A storm lingering off the coast is now expected to dump as much as 2 feet of snow on some areas of Massachusetts, and some areas of Boston could get 18 inches, the National Weather Service said this morning, upping previous snowfall predictions.
Officials had been concerned about the storm pounding the coast during the morning high tide, a worry heightened when a dozen houses were compromised on vulnerable Plum Island in Newbury, including one that was ripped from its foundations and teetered into the surf.
But while attention focused at the coast, the snow quietly and inexorably blanketed the state. A National Weather Service snowfall forecast map shows a large swath of Central and Eastern Massachusetts receiving 18 to 24 inches of snow, including some outlying sections of Boston.
This afternoon, the agency reported snowfall totals for Taunton – where their office is located – at 17.9 inches; as of 1 p.m. Boston recorded 12.9 inches and Norwood had received 20 inches.
Forecasters extended a winter storm warning from 1 p.m. until 7 p.m. for the eastern portion of the state and said that it was still snowing moderately at 2 p.m., but radar had begun to show some weakening in the ocean storm.
Governor Deval Patrick, speaking at a State House news conference, called the morning commute a “mess” and urged people to delay their departure for the evening commute so they don’t end up sharing roads with plows, which slows down both the commute and the plow drivers.
“It’s a good day if you can, if you work in town, to go out on a long lunch and spend time before you head home,’’ Patrick said. “Use your common sense. … Be patient. Take it slow on the roads.”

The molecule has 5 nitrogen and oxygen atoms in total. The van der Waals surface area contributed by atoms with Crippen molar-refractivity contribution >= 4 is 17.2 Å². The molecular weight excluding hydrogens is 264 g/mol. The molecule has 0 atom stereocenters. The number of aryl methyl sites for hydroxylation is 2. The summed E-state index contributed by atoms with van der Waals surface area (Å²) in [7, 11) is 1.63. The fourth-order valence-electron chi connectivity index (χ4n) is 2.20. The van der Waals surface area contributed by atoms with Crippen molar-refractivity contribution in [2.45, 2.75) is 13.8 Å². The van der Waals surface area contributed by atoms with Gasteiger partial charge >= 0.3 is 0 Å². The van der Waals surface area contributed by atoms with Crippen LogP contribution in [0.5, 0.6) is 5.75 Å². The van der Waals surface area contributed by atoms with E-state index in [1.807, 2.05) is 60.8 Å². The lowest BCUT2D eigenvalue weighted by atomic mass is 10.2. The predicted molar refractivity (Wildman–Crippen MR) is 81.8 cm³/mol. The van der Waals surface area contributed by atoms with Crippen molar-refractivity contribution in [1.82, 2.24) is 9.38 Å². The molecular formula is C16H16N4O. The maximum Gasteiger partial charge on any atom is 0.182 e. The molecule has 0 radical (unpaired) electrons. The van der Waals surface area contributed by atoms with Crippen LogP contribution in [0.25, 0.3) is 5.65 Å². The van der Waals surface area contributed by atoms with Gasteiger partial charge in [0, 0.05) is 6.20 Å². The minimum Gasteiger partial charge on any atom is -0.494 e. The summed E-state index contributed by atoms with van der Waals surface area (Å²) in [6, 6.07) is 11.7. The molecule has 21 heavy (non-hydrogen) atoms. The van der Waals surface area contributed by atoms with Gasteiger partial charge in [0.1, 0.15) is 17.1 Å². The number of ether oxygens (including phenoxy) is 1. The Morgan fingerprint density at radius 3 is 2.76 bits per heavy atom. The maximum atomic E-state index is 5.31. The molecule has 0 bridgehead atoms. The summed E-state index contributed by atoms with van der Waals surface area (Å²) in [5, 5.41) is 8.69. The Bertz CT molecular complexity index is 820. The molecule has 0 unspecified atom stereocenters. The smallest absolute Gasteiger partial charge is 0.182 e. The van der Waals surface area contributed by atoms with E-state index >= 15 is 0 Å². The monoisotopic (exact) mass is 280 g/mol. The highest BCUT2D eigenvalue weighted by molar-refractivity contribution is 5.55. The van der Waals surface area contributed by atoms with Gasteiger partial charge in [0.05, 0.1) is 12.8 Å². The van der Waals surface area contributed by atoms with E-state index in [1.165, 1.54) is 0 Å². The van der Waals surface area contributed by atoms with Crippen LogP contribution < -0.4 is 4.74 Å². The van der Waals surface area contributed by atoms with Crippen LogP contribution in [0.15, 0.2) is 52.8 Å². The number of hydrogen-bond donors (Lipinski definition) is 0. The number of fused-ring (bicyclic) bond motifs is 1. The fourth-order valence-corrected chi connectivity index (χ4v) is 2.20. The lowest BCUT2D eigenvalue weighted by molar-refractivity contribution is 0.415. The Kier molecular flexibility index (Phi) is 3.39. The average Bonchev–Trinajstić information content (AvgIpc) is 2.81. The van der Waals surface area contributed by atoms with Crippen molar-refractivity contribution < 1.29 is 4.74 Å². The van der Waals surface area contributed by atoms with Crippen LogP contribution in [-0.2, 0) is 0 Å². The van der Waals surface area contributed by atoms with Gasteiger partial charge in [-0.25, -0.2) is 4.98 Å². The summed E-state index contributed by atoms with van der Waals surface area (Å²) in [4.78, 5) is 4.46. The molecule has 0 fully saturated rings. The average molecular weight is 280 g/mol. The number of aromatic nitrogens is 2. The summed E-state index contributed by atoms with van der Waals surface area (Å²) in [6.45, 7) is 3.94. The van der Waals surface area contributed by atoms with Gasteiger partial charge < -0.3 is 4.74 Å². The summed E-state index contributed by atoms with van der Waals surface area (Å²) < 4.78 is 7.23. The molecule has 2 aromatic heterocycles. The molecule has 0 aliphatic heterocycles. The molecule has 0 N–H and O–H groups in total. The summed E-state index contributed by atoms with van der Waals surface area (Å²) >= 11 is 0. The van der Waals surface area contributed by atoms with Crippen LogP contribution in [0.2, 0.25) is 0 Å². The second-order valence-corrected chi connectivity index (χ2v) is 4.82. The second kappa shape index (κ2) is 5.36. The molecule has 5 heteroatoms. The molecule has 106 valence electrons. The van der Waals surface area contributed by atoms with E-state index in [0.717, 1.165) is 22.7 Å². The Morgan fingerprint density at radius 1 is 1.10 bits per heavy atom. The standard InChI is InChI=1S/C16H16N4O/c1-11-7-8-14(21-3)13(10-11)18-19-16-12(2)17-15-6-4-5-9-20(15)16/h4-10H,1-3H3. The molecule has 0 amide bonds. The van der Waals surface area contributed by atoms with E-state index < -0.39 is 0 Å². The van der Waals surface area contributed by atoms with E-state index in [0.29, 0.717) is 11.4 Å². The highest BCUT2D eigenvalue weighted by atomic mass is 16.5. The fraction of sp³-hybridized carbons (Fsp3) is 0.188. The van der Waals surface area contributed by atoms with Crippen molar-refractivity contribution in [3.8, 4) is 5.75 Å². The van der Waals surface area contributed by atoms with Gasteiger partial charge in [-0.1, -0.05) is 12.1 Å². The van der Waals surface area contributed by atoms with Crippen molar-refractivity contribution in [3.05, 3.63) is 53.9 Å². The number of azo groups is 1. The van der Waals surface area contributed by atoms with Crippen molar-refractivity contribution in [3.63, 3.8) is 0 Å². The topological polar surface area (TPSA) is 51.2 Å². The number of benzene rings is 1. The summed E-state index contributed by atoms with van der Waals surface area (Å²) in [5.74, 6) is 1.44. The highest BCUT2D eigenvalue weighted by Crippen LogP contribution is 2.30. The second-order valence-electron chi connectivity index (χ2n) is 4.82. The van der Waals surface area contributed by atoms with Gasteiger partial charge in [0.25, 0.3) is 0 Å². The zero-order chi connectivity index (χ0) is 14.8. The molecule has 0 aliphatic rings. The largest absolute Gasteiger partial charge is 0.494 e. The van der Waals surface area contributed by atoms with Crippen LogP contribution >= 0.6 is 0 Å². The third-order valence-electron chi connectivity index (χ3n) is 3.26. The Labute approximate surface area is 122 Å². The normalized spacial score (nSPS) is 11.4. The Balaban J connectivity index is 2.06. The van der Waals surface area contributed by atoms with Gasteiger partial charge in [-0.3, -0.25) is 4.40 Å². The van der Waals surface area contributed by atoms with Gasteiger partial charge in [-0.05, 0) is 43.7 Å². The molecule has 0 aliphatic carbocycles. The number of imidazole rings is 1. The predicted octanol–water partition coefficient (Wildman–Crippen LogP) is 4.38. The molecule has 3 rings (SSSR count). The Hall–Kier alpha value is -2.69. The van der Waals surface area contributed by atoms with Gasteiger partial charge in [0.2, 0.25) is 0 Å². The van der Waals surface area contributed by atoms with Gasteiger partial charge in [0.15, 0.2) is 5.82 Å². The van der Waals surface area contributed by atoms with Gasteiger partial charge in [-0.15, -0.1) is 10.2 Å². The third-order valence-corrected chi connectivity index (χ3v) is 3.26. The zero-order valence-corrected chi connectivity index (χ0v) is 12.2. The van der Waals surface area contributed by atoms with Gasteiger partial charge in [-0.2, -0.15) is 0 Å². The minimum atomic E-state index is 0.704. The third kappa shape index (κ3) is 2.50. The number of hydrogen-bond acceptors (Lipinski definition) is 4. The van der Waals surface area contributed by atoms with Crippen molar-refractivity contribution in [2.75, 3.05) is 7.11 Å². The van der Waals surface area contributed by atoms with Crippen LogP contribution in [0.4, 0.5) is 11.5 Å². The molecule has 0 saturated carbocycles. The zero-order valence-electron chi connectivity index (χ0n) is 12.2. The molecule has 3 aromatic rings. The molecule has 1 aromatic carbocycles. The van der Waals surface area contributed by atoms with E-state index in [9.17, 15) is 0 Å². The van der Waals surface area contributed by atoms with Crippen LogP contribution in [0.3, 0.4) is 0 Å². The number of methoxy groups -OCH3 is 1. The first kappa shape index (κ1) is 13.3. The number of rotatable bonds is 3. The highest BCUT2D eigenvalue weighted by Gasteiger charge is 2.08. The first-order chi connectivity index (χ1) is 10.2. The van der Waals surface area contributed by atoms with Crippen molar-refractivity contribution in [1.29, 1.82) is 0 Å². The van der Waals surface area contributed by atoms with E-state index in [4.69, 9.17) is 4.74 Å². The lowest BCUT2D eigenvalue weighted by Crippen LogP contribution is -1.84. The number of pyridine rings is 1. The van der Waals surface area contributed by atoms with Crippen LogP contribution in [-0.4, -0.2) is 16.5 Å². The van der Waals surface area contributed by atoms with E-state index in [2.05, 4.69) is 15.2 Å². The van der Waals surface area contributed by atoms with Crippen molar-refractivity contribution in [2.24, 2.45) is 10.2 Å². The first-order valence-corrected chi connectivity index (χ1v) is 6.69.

Patrick and officials from his Cabinet said there had been problems with coastal flooding, dangerously slick roads, power outages, and with the MBTA system earlier today, but none of those issues had reached the level of the February blizzard.
“At this point in the winter, this is a nuisance storm, not an emergency,’’ Patrick said. “And we are managing it.’’
Transportation Secretary Richard Davey said the state had deployed 2,800 pieces of snow-removal equipment but, even so, there have been numerous accidents, including one involving a tractor-trailer.
He said the storm briefly knocked out power on the Tobin Bridge, eliminating toll collection for a short period. The E Line on the Green Line also shut down briefly due to the storm, Davey said.
As of noon, 7,400 people are without power in Massachusetts, down from about 9,900 earlier, officials said.
The Plum Island house toppled shortly after 8:30 a.m. on Annapolis Way. No one was injured; the homeowner lives in Florida, neighbors said. The house and others near it had been protected by giant sandbags that the ocean had no trouble surmounting. A refrigerator apparently belonging to the house floated in the waves.
Sam Joslin, the Newbury building inspector, said 12 houses were in jeopardy on the island, including the one toppling onto the beach, two others that will need to be condemned, and two more that will probably need to be condemned. None of the 12 are occupiable in their current condition. All of the houses are on Annapolis Way and Fordham Way.
“We are going to see some damage out of this [high tide],’’ Peter Judge, spokesman for the Massachusetts Emergency Management Agency, predicted earlier this morning. “It’s coming in as advertised, a strong high tide. We are seeing things out there that could impact homes and really tear up some of these roads, not just deposit some water on them.’’
Boston’s public schools opened, but hundreds of communities across the state opted to keep schools closed or to open them late, according to the WBZ-TV school closings list. Boston officials said that about 400 pieces of city equipment were clearing snow.
Officials urged people to take public transportation, in hopes of reducing the number of accidents.
The HOV lane will not open today on the Southeast Expressway and a speed restriction of 40 miles per hour has been ordered on the Massachusetts Turnpike.
State Police spokesman David Procopio said troopers responded to numerous spinouts, and crashes on interstate highways and smaller state roads, but so far no serious injuries had been reported as a result of the crashes.
The MBTA warned that it might reduce some services due to the storm, especially on bus routes because of road conditions. Shortly before 8 a.m., the T said that all of the system’s bus routes were behind schedule by 20 to 25 minutes due to the slippery road conditions.